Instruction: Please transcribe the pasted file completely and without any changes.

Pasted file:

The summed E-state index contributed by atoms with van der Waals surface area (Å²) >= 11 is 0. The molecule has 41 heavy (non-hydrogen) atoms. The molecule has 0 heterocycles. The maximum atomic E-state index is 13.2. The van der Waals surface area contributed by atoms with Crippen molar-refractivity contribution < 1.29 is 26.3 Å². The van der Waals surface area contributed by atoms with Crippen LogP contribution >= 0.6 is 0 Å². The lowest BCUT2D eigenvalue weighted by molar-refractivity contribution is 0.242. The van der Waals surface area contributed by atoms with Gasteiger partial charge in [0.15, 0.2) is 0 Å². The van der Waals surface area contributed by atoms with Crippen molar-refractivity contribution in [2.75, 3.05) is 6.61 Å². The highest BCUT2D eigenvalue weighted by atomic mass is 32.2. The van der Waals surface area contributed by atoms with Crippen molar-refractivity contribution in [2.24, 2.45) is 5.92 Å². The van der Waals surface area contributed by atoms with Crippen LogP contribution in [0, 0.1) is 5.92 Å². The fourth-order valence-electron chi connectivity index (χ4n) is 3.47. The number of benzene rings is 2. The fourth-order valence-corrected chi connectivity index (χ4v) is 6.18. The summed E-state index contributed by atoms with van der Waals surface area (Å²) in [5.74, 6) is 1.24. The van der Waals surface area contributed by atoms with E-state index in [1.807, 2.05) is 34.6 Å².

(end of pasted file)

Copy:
The summed E-state index contributed by atoms with van der Waals surface area (Å²) >= 11 is 0. The molecule has 41 heavy (non-hydrogen) atoms. The molecule has 0 heterocycles. The maximum atomic E-state index is 13.2. The van der Waals surface area contributed by atoms with Crippen molar-refractivity contribution < 1.29 is 26.3 Å². The van der Waals surface area contributed by atoms with Crippen LogP contribution >= 0.6 is 0 Å². The lowest BCUT2D eigenvalue weighted by molar-refractivity contribution is 0.242. The van der Waals surface area contributed by atoms with Gasteiger partial charge in [0.15, 0.2) is 0 Å². The van der Waals surface area contributed by atoms with Crippen molar-refractivity contribution in [2.75, 3.05) is 6.61 Å². The highest BCUT2D eigenvalue weighted by atomic mass is 32.2. The van der Waals surface area contributed by atoms with Crippen molar-refractivity contribution in [2.24, 2.45) is 5.92 Å². The van der Waals surface area contributed by atoms with Crippen LogP contribution in [0, 0.1) is 5.92 Å². The fourth-order valence-electron chi connectivity index (χ4n) is 3.47. The number of benzene rings is 2. The fourth-order valence-corrected chi connectivity index (χ4v) is 6.18. The summed E-state index contributed by atoms with van der Waals surface area (Å²) in [5.74, 6) is 1.24. The van der Waals surface area contributed by atoms with E-state index in [1.807, 2.05) is 34.6 Å².